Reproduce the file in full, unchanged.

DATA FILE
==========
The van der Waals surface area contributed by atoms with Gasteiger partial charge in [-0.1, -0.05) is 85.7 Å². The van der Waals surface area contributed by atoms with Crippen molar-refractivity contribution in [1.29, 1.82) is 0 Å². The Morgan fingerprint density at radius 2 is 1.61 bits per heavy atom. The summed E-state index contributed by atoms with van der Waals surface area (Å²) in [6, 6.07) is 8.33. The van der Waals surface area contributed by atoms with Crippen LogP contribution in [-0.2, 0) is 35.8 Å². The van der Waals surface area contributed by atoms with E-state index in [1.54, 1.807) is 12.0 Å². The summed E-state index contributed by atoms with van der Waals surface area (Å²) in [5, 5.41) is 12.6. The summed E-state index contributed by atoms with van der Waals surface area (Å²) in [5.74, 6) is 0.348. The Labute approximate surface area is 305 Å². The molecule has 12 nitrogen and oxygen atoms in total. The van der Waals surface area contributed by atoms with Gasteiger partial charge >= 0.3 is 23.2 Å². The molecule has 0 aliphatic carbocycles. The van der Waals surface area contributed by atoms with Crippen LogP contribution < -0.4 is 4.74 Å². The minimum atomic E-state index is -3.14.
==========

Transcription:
The van der Waals surface area contributed by atoms with Gasteiger partial charge in [-0.1, -0.05) is 85.7 Å². The van der Waals surface area contributed by atoms with Crippen molar-refractivity contribution in [1.29, 1.82) is 0 Å². The Morgan fingerprint density at radius 2 is 1.61 bits per heavy atom. The summed E-state index contributed by atoms with van der Waals surface area (Å²) in [6, 6.07) is 8.33. The van der Waals surface area contributed by atoms with Crippen LogP contribution in [-0.2, 0) is 35.8 Å². The van der Waals surface area contributed by atoms with E-state index in [1.54, 1.807) is 12.0 Å². The summed E-state index contributed by atoms with van der Waals surface area (Å²) in [5, 5.41) is 12.6. The summed E-state index contributed by atoms with van der Waals surface area (Å²) in [5.74, 6) is 0.348. The Labute approximate surface area is 305 Å². The molecule has 12 nitrogen and oxygen atoms in total. The van der Waals surface area contributed by atoms with Gasteiger partial charge >= 0.3 is 23.2 Å². The molecule has 0 aliphatic carbocycles. The van der Waals surface area contributed by atoms with Crippen LogP contribution < -0.4 is 4.74 Å². The minimum atomic E-state index is -3.14.